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BACKGROUND: Antibodies targeting Plasmodium falciparum sporozoites play a key role in human immunity to malaria. However, antibody mechanisms that neutralize sporozoites are poorly understood. This has been a major constraint in developing highly efficacious vaccines, as we lack strong correlates of protective immunity. METHODS: We quantified the ability of human antibodies from malaria-exposed populations to interact with human complement, examined the functional effects of complement activity against P. falciparum sporozoites in vitro, and identified targets of functional antibodies. In children and adults from malaria-endemic regions, we determined the acquisition of complement-fixing antibodies to sporozoites and their relationship with antibody isotypes and subclasses. We also investigated associations with protective immunity in a longitudinal cohort of children (n = 206) residing in a malaria-endemic region. RESULTS: We found that antibodies to the major sporozoite surface antigen, circumsporozoite protein (CSP), were predominately IgG1, IgG3, and IgM, and could interact with complement through recruitment of C1q and activation of the classical pathway. The central repeat region of CSP, included in leading vaccines, was a key target of complement-fixing antibodies. We show that antibodies activate human complement on P. falciparum sporozoites, which consequently inhibited hepatocyte cell traversal that is essential for establishing liver-stage infection, and led to sporozoite death in vitro. The natural acquisition of complement-fixing antibodies in malaria-exposed populations was age-dependent, and was acquired more slowly to sporozoite antigens than to merozoite antigens. In a longitudinal cohort of children, high levels of complement-fixing antibodies were significantly associated with protection against clinical malaria. CONCLUSIONS: These novel findings point to complement activation by antibodies as an important mechanism of anti-sporozoite human immunity, thereby enabling new strategies for developing highly efficacious malaria vaccines. We also present evidence that complement-fixing antibodies may be a valuable correlate of protective immunity in humans.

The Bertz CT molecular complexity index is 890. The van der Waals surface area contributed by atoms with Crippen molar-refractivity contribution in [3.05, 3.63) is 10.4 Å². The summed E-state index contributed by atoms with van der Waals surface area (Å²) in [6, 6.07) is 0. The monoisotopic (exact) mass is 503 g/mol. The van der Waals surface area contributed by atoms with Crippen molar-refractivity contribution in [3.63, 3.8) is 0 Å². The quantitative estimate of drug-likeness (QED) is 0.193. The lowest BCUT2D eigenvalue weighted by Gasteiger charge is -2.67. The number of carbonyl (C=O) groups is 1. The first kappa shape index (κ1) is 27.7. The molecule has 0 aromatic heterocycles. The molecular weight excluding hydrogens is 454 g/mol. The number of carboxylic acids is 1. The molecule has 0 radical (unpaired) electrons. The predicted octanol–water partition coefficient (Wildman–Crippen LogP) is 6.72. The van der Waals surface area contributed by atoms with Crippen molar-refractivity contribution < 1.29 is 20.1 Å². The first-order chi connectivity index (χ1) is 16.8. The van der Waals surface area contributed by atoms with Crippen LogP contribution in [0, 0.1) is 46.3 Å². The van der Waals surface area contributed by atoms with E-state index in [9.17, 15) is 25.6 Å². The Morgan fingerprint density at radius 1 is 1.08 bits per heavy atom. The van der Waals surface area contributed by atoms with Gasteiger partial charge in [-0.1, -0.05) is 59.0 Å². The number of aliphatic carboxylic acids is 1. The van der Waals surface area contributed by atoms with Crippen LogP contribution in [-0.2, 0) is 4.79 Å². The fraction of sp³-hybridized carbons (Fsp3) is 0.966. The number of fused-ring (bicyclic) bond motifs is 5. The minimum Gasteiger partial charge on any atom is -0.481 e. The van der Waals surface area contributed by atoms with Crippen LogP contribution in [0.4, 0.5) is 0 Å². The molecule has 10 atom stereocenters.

Funding was provided by PATH’s Malaria Vaccine Initiative; the National Health and Medical Research Council (NHMRC) of Australia (program grant to JGB; research fellowships to JGB and IM); the National Institutes of Health the Australian government’s Research Training Program Scholarship; and the Nijmegen Institute for Infection, Inflammation and Immunity (N4i) for a PhD scholarship. The funders had no role in the study design, data collection and analysis, decision to publish, or preparation of the manuscript. The Burnet Institute is supported by an operational infrastructure support grant from Victoria’s state government, and the infrastructure support scheme of the NHMRC Independent Research Institutes. This paper is published with permission from the director of the Kenya Medical Research Institute